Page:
– By Marc Sibbald –
It’s hard to be believe with so many super models on show that the star of the day was the Melbourne weather – it was glorious! And it matched the enthusiasm and excitement of the attendees at the Fleet Safety Field Day (sponsored by Pedders) being held at Sandown Raceway in Melbourne this year as part of the 2019 Australasian Fleet Conference and Exhibition.
There are many vehicle launches and drive days on a Fleet Manager’s calendar, so some may have decided to give this one a miss because the topics were safety and load carrying. I’m glad I didn’t because it one of the most informative and well organised days that I have attended.
I was greeted by Mace Hartley, AfMA Executive Director, at the registration desk and as I grabbed my lanyard the sound of squealing tyres filled my eardrums. This would normally indicate that the hot laps have started and an internal combustion engine is being revved to the redline against its will.
As I turned, I saw a Hyundai Kona spinning out of control on a skid pan to demonstrate what happens with the stability control turned off, and a soundless convoy of electric and hydrogen powered vehicles passed by filled with the eager participants. These were the beauties on display.
The day was organised into several activities:
- EV and hydrogen drive experience – 14 models
- The AEB and ABS split surface demonstration
- Impact of Weight
Pedders were the main sponsor of the day and reached out to AfMA after hiring the track for five days to conduct training and test drives for their 120+ store owners and staff.
Load is a major risk factor for fleets for several reasons. Many drivers and organisations don’t understand a vehicle’s load carrying limitations because of technical terms like Tare, GVM and GCM. Also, drivers don’t know how the impact of weight will change the vehicle’s handling characteristics during harsh braking or cornering.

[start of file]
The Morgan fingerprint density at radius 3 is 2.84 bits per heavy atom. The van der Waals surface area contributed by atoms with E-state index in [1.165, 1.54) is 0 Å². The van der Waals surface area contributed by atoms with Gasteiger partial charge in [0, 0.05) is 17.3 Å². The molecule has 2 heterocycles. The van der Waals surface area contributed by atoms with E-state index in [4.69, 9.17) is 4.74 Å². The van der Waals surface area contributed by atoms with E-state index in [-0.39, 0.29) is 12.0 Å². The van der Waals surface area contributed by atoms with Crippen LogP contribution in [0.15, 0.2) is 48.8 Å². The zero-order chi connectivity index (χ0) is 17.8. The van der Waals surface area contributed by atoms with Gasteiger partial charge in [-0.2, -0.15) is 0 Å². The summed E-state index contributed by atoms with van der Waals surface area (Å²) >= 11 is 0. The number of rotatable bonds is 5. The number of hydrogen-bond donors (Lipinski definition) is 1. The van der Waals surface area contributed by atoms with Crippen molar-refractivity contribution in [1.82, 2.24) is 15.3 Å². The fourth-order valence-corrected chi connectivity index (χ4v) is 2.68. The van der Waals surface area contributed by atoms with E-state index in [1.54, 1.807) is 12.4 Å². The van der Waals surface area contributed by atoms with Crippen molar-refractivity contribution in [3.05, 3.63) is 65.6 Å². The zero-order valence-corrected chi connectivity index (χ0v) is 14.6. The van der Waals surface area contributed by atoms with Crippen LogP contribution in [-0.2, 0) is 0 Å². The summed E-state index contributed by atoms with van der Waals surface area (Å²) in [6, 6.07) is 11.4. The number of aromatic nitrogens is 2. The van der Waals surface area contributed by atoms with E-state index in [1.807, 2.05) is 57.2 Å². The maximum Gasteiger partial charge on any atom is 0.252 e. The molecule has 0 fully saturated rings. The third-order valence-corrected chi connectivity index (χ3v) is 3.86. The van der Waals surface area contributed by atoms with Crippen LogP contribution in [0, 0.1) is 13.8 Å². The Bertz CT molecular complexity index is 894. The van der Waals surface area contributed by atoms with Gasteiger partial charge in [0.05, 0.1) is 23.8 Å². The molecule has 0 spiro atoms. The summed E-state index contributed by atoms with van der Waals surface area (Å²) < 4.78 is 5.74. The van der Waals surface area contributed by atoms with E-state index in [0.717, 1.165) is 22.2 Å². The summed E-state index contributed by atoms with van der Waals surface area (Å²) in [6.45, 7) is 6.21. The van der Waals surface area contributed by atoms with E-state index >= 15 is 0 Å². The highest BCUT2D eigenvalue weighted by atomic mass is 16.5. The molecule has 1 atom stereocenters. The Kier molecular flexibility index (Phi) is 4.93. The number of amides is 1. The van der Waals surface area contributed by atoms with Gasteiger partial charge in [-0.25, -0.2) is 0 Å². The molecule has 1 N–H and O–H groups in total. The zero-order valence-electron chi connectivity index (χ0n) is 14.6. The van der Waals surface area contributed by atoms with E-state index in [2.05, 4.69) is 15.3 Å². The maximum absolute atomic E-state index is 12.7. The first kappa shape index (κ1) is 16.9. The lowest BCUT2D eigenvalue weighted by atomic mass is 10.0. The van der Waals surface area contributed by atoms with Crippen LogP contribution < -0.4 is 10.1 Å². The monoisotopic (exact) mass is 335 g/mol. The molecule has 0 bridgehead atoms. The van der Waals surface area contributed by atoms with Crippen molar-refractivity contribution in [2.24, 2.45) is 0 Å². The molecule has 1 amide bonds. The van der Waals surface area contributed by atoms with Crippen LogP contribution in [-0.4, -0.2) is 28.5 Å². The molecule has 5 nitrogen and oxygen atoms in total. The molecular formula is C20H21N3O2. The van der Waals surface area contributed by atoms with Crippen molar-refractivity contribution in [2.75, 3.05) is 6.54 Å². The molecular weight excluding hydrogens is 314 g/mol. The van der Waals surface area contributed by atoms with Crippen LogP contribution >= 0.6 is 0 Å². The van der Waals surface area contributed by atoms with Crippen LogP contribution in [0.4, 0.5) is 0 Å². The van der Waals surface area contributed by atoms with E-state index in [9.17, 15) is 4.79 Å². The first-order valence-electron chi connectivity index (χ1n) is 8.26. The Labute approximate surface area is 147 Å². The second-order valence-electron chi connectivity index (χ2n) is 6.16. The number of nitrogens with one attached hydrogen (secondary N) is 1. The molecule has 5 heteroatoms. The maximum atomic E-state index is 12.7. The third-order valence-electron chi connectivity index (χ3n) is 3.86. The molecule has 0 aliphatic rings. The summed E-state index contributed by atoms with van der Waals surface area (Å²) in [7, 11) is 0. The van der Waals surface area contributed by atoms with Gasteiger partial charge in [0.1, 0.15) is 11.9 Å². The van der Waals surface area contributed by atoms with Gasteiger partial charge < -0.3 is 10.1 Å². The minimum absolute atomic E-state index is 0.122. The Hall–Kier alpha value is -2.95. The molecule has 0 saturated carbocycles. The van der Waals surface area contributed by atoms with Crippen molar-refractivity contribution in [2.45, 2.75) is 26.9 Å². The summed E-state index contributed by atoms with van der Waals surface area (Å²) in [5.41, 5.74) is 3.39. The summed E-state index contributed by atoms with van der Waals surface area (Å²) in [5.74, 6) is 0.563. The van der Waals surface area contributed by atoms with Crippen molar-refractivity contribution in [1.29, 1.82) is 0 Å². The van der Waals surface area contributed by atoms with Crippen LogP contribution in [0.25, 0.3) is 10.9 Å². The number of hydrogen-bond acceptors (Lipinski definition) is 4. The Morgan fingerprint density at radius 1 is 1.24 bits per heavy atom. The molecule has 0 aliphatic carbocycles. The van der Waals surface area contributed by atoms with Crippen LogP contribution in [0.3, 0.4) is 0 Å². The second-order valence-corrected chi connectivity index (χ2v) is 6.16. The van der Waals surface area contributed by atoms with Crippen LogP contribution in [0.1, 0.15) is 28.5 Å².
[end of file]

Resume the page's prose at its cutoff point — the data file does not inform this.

The Impact of Weight session allowed Fleet Managers to drive the same vehicle in three different states of load and suspension settings to experience how the handling changes; and how their reactions can alter the outcome in different driving conditions.
Pedders set up four stations with different vehicles in each one. At the first activity, which was straight line braking, I drove a Ford Ranger. Than a Holden Colorado and Toyota Hiace to experience braking in a corner. Followed by a Toyota Hilux in a swerve test, and then the VW Amarok through a slalom.
The first run during each exercise was in a standard vehicle with no modifications to the manufacturer’s suspension. The second run was in a vehicle with the same suspension but loaded with 400kg. The third pass was in a loaded vehicle with a Pedders suspension and brake upgrade.
It wasn’t hard to feel the difference in each vehicle and the improvements with a suspension and brake upgrade were significant. In the final run the vehicle behaved so much better that Pedders could have taken orders on the day from several Fleet Managers.
A discussion in my group developed about the cost and suitability to upgrade every fleet vehicle. The type of load and carrying frequency were identified as key criteria in making the decision. At this point a Fleet Manager asked, “How do I know how much weight they are carrying?”, and the discussion went silent (because no one really knew what their drivers were carrying and how much it weighed). The Pedders team ended the awkward silence by mentioning that each one of their stores had the ability to weigh a vehicle to help determine if an upgrade was needed – it was a light bulb moment.